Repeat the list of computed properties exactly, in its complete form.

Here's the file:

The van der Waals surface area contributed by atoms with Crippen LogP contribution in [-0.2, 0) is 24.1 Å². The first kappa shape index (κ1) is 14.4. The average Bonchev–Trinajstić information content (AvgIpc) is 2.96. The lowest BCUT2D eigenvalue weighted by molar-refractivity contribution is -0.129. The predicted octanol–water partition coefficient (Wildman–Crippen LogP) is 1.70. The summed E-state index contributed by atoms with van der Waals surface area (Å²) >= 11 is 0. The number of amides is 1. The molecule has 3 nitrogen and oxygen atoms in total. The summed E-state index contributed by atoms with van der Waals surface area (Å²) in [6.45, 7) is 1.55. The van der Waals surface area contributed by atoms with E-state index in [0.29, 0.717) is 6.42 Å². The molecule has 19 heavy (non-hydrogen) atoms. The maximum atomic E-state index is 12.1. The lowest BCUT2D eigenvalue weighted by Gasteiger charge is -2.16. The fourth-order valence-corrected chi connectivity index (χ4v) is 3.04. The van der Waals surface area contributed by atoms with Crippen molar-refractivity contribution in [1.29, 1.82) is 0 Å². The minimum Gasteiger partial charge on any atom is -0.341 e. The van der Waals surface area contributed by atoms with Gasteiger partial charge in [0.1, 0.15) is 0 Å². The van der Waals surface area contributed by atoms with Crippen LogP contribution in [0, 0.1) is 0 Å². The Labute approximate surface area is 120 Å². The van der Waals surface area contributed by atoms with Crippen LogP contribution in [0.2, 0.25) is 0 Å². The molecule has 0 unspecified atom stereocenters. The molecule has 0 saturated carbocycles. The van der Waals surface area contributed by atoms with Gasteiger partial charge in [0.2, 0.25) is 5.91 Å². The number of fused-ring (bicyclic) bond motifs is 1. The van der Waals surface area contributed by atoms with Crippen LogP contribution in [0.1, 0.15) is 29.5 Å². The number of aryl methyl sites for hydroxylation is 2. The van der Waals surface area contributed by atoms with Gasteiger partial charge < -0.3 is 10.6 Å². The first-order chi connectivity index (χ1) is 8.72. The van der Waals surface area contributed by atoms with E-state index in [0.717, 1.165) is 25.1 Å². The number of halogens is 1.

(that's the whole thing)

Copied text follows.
The van der Waals surface area contributed by atoms with Crippen LogP contribution in [-0.2, 0) is 24.1 Å². The first kappa shape index (κ1) is 14.4. The average Bonchev–Trinajstić information content (AvgIpc) is 2.96. The lowest BCUT2D eigenvalue weighted by molar-refractivity contribution is -0.129. The predicted octanol–water partition coefficient (Wildman–Crippen LogP) is 1.70. The summed E-state index contributed by atoms with van der Waals surface area (Å²) >= 11 is 0. The number of amides is 1. The molecule has 3 nitrogen and oxygen atoms in total. The summed E-state index contributed by atoms with van der Waals surface area (Å²) in [6.45, 7) is 1.55. The van der Waals surface area contributed by atoms with E-state index in [0.29, 0.717) is 6.42 Å². The molecule has 19 heavy (non-hydrogen) atoms. The maximum atomic E-state index is 12.1. The lowest BCUT2D eigenvalue weighted by Gasteiger charge is -2.16. The fourth-order valence-corrected chi connectivity index (χ4v) is 3.04. The van der Waals surface area contributed by atoms with Crippen molar-refractivity contribution in [1.29, 1.82) is 0 Å². The minimum Gasteiger partial charge on any atom is -0.341 e. The van der Waals surface area contributed by atoms with Gasteiger partial charge in [0.1, 0.15) is 0 Å². The van der Waals surface area contributed by atoms with Crippen LogP contribution in [0, 0.1) is 0 Å². The Labute approximate surface area is 120 Å². The van der Waals surface area contributed by atoms with Crippen LogP contribution in [0.2, 0.25) is 0 Å². The molecule has 0 unspecified atom stereocenters. The molecule has 0 saturated carbocycles. The van der Waals surface area contributed by atoms with Gasteiger partial charge in [0.2, 0.25) is 5.91 Å². The number of fused-ring (bicyclic) bond motifs is 1. The van der Waals surface area contributed by atoms with Crippen LogP contribution in [0.1, 0.15) is 29.5 Å². The number of aryl methyl sites for hydroxylation is 2. The van der Waals surface area contributed by atoms with Gasteiger partial charge < -0.3 is 10.6 Å². The first-order chi connectivity index (χ1) is 8.72. The van der Waals surface area contributed by atoms with E-state index in [0.717, 1.165) is 25.1 Å². The number of halogens is 1.